A larger continental shelf means a larger canvas upon which we can paint our resource and energy future. We really know very little about the perceptivity of these areas, however, and increasing that knowledge will encourage explorersAustralia's offshore oil may take off Apr 22, 2008
India is a huge market for property funds with its growing economy and rising demand for spaceDoors wide open in India for property FDI. Feb 25, 2005
The new object is a small and compact system of starsFarthest object in universe detected Feb 15, 2004
At some point a billion or so years after the Big Bang, gravitational attraction caused the gas that filled the universe to collapse and form the first stars. Searching for signs of those stars is one of the most interesting challenges in modern astronomyAstronomers find ancient galaxy Mar 16, 2002
The system contains about a million or so stars at a distance of 13.4 billion light years, assuming that the universe is 14 billion years oldScientists find galaxy building block Oct 06, 2001
Richard Salisbury Ellis CBE FRS (born 25 May 1950, Colwyn Bay, Wales) is the Steele Professor of Astronomy at the California Institute of Technology (Caltech).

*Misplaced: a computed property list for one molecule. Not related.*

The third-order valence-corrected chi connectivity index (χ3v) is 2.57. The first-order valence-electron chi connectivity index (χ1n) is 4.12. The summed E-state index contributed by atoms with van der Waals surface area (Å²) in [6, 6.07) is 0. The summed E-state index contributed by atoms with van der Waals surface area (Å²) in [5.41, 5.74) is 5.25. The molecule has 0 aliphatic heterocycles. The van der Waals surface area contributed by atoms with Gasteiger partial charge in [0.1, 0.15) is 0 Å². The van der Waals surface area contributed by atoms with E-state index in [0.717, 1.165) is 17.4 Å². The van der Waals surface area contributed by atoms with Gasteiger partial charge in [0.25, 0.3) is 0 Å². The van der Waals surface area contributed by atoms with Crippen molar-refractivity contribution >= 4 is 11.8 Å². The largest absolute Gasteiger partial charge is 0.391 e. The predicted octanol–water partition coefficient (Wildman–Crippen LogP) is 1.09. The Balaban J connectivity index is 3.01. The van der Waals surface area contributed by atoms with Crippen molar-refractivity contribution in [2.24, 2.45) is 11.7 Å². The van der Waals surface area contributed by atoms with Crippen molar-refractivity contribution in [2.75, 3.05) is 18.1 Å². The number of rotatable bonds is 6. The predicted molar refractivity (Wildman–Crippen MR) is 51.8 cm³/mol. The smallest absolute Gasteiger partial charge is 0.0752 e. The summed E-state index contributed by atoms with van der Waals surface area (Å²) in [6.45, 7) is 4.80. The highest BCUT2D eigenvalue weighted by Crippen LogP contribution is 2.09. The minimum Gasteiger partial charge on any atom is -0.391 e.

He read astronomy at University College London and obtained a DPhil at Wolfson College at the University of Oxford in 1974. After developing a strong research effort at the University of Durham (with two years at the Royal Greenwich Observatory), he was appointed a professor in 1985. In 1993 he moved to the University of Cambridge as the Plumian Professor and became a Professorial Fellow at Magdalene College. He served as Director of the Institute of Astronomy from 1994 to 1999 at which point he moved to Caltech.
Ellis works primarily in observational cosmology, considering the origin and evolution of galaxies, the evolution of large scale structure in the universe, and the nature and distribution of dark matter. Particular interests include applications using gravitational lensing and high-redshift supernovae. His most recent discoveries relate to searches for the earliest known galaxies, seen when the Universe was only a few percent of its present age.